The Iditarod Area School District had three small coloring books prepared for use in the district's Bilingual/Bicultural Program. In addition to just coloring the pictures students can use the booklets for identification of birds and to record the Native name and other information. These books can then be taken home to share with the student's family. The birds depicted are as follows:

First Bird Book - robin, camp robber (gray jay), swallow, woodpecker, raven, spruce grouse, ruffed grouse

Water Birds - loon, gull, crane, duck, Canada goose, swan

Winter Birds - chickadee, junco, white crowned sparrow, redpoll, pine grosbeak, snow bunting

These are available from IASD, P.O. Box 90, McGrath, AK 99627




Size: ______________________________________________

It is bigger or smaller than a chickadee?

It is bigger or smaller than a gray jay?

It is bigger or smaller than a common raven?

Color: _____________________________________________

crown ______________________________________

nape _______________________________________

back _______________________________________

wings ______________________________________

rump _______________________________________

tail _________________________________________

belly _______________________________________

breast ______________________________________

bill ________________________________________

legs and feet _________________________________

Behavior - What is it doing? ____________________________



Habitat - Where is it located? ___________________________



Shape - Draw a picture to answer each of the following questions.

What is the bird's shape?

What does its bill look like?

What do its legs and feet look like?

What shape are its wings?

What does its tail look like?


Song - Is it singing? What does it sound like?




Lesson 1

What is a Bird?

Lesson 2


Lesson 3

Identifying Local Birds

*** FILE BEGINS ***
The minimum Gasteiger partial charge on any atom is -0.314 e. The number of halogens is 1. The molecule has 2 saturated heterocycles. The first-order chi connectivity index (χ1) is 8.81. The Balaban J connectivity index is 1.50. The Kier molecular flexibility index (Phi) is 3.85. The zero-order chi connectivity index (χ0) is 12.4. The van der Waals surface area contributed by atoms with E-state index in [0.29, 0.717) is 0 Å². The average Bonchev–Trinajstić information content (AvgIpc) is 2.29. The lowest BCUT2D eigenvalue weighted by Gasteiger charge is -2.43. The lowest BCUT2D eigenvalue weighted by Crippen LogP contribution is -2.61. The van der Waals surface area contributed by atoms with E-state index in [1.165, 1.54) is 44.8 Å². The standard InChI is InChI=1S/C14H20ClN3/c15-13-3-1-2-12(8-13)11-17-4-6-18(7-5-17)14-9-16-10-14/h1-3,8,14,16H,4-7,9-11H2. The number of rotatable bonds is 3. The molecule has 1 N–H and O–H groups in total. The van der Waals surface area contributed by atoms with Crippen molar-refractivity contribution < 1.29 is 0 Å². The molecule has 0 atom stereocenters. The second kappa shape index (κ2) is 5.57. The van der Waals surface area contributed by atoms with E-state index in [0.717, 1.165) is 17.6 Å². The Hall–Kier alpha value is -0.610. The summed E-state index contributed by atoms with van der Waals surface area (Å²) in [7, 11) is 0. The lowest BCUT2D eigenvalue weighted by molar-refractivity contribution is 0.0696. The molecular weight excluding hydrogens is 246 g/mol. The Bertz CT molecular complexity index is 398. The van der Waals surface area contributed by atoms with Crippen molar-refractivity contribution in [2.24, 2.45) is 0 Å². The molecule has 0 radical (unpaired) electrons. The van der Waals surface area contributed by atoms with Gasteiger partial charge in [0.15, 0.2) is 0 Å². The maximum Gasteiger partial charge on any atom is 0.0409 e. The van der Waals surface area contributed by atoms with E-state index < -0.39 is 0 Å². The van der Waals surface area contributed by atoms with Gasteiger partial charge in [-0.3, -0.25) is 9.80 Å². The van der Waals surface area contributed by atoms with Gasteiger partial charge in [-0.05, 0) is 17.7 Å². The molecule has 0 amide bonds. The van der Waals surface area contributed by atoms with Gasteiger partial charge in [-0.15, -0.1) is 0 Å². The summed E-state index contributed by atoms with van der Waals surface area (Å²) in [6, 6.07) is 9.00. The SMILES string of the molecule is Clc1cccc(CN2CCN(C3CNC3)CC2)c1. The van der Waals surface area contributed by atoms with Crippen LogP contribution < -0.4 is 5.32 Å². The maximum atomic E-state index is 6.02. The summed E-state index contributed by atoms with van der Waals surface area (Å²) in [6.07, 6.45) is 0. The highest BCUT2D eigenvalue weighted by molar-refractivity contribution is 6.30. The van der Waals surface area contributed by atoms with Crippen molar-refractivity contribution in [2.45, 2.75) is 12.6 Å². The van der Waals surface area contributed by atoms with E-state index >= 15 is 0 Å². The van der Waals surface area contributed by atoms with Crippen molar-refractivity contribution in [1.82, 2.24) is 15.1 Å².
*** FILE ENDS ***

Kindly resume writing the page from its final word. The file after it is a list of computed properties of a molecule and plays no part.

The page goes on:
Lesson 4

Bird Habits and Habitat

Lesson 5

Seasons and Migration

Lesson 6

Birds as Food

Lesson 7

Other Traditional Uses of Birds

Lesson 8

Traditional Stories and Beliefs about Birds


Whouy Sze Kuinalth
"Teaching Our Many Grandchildren"
Tauhna Cauyalitahtug
(To Make a Drum)
Math Story Problems
St. Lawrence Island Rain Parka Winds and Weather Willow
Driftwood Snowshoes Moose
Plants of the Tundra Animal Classification for Yup'ik Region Rabbit Snaring
The Right Tool for the Job
Fishing Tools and Technology
Blackfish Family Tree
Medicinal Plants of the Kodiak Alutiiq Archipelago Beaver in Interior Alaska Digging and Preparing Spruce Roots
Moose in Interior Alaska Birds Around the Village Dog Salmon


Handbook for Culturally Responsive Science Curriculum by Sidney Stephens
Excerpt: "The information and insights contained in this document will be of interest to anyone involved in bringing local knowledge to bear in school curriculum. Drawing upon the efforts of many people over a period of several years, Sidney Stephens has managed to distill and synthesize the critical ingredients for making the teaching of science relevant and meaningful in culturally adaptable ways."



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Alaska Native Knowledge Network
University of Alaska Fairbanks
PO Box 756730
Fairbanks  AK 99775-6730
Phone (907) 474.1902
Fax (907) 474.1957
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Last modified August 18, 2006